Dialogue about sex, homosexuality, drugs, abortion

The 1930s is in full swing here with the Depression, Hitler running Germany and lots of wild partying. If you've seen the recent Upstairs, Downstairs remake, Prince George makes a cameo appearance so you know what he's like. He's been in these books before so I knew what Georgie knew but the rest of it was a little too gritty for me. The grittiness was counterbalanced a little by the humor but the undercurrent of darkness was always present. I was glad Georgie is back in London because Hollywood didn't suit her at all. I like the English royal setting the best. I wasn't at all surprised by the identity of the murderer. I actually picked out that person before the murder even happened! I was a little surprised by the motive though. I hated the big misunderstanding. I gasped when I read it and hoped he had a good explanation, which he did but I'm not sure it was good enough. I'm torn: on one hand it would make a better story if he didn't, but on the other hand, he would break Georgie's heart (and mine) in the process. I gasped again at the final scene and I wonder if this is the final book in the series or what will happen next? I hope it all works out and we see more of Georgie. My biggest complaint besides the darkness, is that the plot moves pretty slowly. There's a lot of historical information thrown in and at first it seemed like the author did her research on Wikipedia but she reveals knowledge of the royals that isn't found there. I also wasn't thrilled about the paranormal aspect. Umm that came out of nowhere...

Georgie is still as charmingly naive and sweet as ever. I adore her and can relate to her a bit. She has a good heart and always wants to help her family and she's willing to support herself if only she could. For those who hate Queenie, she's hardly in this one at all and she's much needed for the comic relief. Georgie is a little tough on Queenie but Georgie has a good heart and explains her reasons for keeping Queenie on. More humor is added from Countess Irmtraut who hates England and doesn't understand idiomatic expressions. The humor is what makes these stories so much fun!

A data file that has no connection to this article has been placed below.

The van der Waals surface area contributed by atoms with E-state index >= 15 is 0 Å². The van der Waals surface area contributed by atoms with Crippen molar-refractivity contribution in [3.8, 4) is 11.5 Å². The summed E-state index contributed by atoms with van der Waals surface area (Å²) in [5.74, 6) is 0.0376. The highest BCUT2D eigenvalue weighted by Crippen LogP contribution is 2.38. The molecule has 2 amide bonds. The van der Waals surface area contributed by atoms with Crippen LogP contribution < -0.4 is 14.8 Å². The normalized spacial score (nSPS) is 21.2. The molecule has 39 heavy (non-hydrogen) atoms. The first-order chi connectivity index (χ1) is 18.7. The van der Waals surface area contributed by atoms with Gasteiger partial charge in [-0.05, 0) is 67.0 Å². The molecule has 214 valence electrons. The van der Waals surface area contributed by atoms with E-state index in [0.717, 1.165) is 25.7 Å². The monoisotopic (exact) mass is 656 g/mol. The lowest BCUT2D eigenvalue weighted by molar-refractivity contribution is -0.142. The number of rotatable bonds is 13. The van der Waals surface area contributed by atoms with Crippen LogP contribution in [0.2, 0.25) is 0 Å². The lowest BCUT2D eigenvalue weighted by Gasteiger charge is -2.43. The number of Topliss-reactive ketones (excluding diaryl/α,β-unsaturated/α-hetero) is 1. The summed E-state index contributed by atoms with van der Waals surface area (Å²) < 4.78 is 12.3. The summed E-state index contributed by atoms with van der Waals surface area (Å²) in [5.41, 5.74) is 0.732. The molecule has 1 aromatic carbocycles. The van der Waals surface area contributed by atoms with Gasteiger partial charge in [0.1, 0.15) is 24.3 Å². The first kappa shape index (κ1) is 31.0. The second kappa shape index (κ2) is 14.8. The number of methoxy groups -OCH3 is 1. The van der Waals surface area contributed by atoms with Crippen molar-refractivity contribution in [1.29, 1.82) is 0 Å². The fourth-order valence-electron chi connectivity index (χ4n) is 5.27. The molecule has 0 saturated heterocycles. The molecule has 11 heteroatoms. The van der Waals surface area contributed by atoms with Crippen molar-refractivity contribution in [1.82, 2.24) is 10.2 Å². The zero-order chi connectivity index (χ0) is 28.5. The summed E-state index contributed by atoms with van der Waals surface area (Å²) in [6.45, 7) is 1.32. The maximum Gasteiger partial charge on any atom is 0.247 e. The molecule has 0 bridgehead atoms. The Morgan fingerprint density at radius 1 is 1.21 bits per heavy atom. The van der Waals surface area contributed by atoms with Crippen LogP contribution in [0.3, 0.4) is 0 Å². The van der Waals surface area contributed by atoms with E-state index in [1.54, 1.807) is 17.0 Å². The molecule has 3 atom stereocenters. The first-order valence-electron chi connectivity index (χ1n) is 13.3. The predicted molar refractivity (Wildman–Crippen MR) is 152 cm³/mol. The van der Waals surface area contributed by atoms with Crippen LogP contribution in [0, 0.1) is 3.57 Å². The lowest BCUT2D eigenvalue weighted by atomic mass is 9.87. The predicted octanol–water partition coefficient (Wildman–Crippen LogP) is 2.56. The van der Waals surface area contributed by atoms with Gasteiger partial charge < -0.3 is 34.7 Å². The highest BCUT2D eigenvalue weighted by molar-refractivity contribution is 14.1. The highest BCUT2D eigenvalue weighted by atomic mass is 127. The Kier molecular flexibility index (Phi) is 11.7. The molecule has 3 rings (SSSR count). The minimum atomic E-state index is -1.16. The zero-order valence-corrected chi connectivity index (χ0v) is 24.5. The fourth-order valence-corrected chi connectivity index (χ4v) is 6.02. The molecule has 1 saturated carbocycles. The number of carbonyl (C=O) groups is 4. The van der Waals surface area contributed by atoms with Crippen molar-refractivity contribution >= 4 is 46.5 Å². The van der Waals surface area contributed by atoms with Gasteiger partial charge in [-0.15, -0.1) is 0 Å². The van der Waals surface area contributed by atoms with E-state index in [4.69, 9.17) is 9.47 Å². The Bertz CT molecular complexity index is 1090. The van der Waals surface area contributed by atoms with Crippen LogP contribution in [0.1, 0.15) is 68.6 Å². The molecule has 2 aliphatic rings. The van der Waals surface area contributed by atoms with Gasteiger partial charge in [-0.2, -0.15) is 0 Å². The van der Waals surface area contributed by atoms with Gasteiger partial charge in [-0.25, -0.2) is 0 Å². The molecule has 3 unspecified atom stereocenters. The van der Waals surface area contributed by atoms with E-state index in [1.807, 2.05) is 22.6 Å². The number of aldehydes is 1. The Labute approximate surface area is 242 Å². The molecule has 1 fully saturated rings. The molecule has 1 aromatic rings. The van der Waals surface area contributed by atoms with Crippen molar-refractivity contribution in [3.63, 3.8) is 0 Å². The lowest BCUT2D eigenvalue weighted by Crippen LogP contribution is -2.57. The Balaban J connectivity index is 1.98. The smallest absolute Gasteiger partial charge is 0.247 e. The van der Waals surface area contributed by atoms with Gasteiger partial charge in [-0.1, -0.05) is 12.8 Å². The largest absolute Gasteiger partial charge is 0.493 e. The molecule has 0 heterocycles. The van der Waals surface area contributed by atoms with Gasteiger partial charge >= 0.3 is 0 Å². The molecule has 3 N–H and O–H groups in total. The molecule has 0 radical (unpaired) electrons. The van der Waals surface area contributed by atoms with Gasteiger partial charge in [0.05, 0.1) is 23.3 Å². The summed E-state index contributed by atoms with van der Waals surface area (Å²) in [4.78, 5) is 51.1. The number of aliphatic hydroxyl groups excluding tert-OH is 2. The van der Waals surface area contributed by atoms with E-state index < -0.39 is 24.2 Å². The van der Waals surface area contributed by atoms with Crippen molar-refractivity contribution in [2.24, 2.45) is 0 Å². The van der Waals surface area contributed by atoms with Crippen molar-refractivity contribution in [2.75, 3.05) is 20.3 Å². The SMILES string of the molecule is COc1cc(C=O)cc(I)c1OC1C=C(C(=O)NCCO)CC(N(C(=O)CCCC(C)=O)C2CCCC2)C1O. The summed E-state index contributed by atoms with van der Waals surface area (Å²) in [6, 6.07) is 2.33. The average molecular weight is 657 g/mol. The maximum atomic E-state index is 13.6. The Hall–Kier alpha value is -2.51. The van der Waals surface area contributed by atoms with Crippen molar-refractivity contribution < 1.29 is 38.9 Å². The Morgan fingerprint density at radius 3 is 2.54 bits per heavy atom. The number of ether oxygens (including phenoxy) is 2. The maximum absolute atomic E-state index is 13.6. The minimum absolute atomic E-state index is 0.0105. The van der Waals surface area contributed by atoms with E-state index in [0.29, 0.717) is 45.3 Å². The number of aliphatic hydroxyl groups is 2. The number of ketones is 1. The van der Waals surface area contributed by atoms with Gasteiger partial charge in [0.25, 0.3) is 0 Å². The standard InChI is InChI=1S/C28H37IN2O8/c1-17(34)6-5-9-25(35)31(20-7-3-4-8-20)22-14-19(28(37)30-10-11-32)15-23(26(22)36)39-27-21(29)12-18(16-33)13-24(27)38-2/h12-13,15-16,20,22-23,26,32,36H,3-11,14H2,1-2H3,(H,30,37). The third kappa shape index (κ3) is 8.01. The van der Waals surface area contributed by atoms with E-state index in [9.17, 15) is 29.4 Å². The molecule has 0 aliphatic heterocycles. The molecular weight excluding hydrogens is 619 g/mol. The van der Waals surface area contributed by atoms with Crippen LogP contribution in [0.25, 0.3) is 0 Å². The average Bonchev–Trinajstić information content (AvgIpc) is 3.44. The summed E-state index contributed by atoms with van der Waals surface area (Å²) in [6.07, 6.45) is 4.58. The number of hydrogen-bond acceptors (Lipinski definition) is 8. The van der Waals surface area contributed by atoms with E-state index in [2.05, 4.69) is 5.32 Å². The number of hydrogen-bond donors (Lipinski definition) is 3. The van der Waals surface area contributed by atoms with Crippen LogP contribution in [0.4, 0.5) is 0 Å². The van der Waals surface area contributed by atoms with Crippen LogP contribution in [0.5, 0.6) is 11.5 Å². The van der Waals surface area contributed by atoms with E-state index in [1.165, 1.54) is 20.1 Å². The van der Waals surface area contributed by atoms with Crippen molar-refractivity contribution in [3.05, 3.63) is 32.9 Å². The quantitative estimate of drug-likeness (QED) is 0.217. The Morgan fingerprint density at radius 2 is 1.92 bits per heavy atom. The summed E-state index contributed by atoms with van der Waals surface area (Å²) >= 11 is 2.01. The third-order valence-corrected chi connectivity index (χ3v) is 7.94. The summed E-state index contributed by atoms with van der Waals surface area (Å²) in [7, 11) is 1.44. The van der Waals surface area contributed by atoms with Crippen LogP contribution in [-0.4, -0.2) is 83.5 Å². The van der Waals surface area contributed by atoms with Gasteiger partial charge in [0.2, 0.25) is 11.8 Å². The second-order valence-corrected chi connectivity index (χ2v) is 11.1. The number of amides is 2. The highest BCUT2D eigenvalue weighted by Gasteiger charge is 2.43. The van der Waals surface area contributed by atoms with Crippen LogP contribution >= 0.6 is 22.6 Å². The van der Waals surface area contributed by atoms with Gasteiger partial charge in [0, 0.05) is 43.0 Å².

Other than Countess Irmtraut, who is a real pill. The new characters include Major B-C, whom I found too polished and too friendly to be true. He seems nice enough but I just didn't like him. There's also Princess Marina, who is a real life member of the royal family. George and Marina seem like a good fit. Marina is fun-loving, has a good sense of humor and doesn't swoon when George urges her to buy a pair of naughty knickers. Then there are the Aunts, Queen Victoria's daughters Beatrice and Louise. They turn out to be unexpectedly delightful. I knew Louise was the cool one and Georgie would like her. Beatrice seems kind too. We don't get to meet Queen Victoria's granddaughters yet. There are also the palace ghosts, including Princess Sophia, daughter of George III who had a tragic past that isn't mentioned in any Georgian or Regency romance novels I've read! The newest character who is not a real life person is Bobo. She never appears on page except as a corpse. She was mysterious and dark; known for her dangerous drug addiction and love of booze. She turns out to be full of surprises as Georgie slowly uncovers the secrets.

Returning characters include Georgie's mum, who always annoys me with her breezy insouciance. fortunately she's only in one scene. Belinda appears a few times and first annoyed me and then I felt sympathy for her. A little bit anyway. Darcy remains mysterious and I am unsure if I should trust him though I do love Darcy and Georgie together. Prince George and his brother David, the playboy princes, appear briefly. George seems more willing to change than David, who is still in the clutches of Mrs. Simpson. (Who has one catty scene which made me proud of Georgie).

This would be a good book to read on Halloween or between Halloween and Guy Fawkes Night, the time the story takes place. It seems an odd sort of book to release in the summer.